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By

Luke Hilton

Jews in Gaza Eating Matzah for Passover?

This week’s show is packed to the brim with special and positive news from Israel’s Heartland. You’ll be touched and inspired to hear a story of a Jewish mother who was separated from her children and grandchildren for 30 years before recently reuniting and sending them matzah for Passover to Gaza! Israel’s 21st Knesset is underway, new roads have been approved in Judea and Samaria, and the first bill for sovereignty in the settlements has been submitted to the government! This, a 2 minute siren where the entire nation stops to remember on Holocaust Memorial Day, and much more on this week’s... Read MoreRead More

Passover, a Feast for the Whole Family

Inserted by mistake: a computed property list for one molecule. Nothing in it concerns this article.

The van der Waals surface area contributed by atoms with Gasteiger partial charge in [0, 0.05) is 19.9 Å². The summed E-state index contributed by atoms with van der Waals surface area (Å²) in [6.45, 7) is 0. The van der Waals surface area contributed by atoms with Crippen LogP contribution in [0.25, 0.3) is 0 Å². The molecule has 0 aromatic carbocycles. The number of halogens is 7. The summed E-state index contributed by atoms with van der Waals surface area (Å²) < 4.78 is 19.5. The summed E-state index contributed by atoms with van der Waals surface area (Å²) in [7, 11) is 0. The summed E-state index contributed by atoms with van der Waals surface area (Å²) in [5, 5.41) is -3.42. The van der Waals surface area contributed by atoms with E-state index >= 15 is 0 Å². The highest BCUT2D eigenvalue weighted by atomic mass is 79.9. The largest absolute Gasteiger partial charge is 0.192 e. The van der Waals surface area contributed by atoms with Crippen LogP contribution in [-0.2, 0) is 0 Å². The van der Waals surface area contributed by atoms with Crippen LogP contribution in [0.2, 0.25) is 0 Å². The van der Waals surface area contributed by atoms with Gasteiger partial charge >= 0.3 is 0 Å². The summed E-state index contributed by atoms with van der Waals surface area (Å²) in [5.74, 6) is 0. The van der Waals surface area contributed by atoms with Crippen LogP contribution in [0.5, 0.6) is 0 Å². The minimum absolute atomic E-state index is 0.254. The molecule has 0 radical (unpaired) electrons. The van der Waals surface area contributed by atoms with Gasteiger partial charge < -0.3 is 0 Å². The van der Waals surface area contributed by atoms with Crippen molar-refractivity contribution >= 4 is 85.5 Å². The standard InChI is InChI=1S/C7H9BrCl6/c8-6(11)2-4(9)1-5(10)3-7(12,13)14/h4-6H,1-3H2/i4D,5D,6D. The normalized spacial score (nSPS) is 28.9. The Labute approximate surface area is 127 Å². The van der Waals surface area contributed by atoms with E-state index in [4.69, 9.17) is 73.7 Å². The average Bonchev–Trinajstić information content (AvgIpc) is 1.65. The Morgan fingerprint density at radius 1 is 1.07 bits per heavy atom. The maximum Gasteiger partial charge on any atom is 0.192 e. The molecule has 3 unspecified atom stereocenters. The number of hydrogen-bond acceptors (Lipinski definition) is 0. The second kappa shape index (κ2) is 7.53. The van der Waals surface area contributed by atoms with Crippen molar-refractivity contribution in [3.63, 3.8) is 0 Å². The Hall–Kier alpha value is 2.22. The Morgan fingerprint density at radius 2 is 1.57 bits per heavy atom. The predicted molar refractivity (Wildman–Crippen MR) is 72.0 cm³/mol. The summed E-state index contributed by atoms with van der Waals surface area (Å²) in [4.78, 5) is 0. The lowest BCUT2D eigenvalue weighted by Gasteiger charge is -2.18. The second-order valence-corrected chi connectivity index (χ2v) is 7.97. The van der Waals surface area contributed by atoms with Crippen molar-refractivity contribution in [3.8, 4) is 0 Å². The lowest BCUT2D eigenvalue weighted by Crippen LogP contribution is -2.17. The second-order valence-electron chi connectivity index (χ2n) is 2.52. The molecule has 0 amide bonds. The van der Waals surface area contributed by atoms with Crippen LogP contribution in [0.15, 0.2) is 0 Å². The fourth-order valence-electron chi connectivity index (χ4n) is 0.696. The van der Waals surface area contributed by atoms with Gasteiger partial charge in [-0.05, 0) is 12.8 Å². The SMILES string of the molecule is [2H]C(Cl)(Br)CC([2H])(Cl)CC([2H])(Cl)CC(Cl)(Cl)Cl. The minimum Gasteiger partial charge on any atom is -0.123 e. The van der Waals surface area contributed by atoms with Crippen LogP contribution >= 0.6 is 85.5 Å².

Happy Passover! This week, politics in Israel seem to be settling down, with Bibi Netanyahu being tasked to form the next government. The New Right Party officially is out of the Knesset, and Ayelet Shaked and Naftali Bennet will be dropping out of politics for a while. Zac Waller joins the show to talk about Passover, and why families all over the world should celebrate! Even the children, no matter how young, can celebrate this meaningful feast, even staying up until 2:00AM. This, and more on this week’s... Read MoreRead More

Double Standards & Terrorists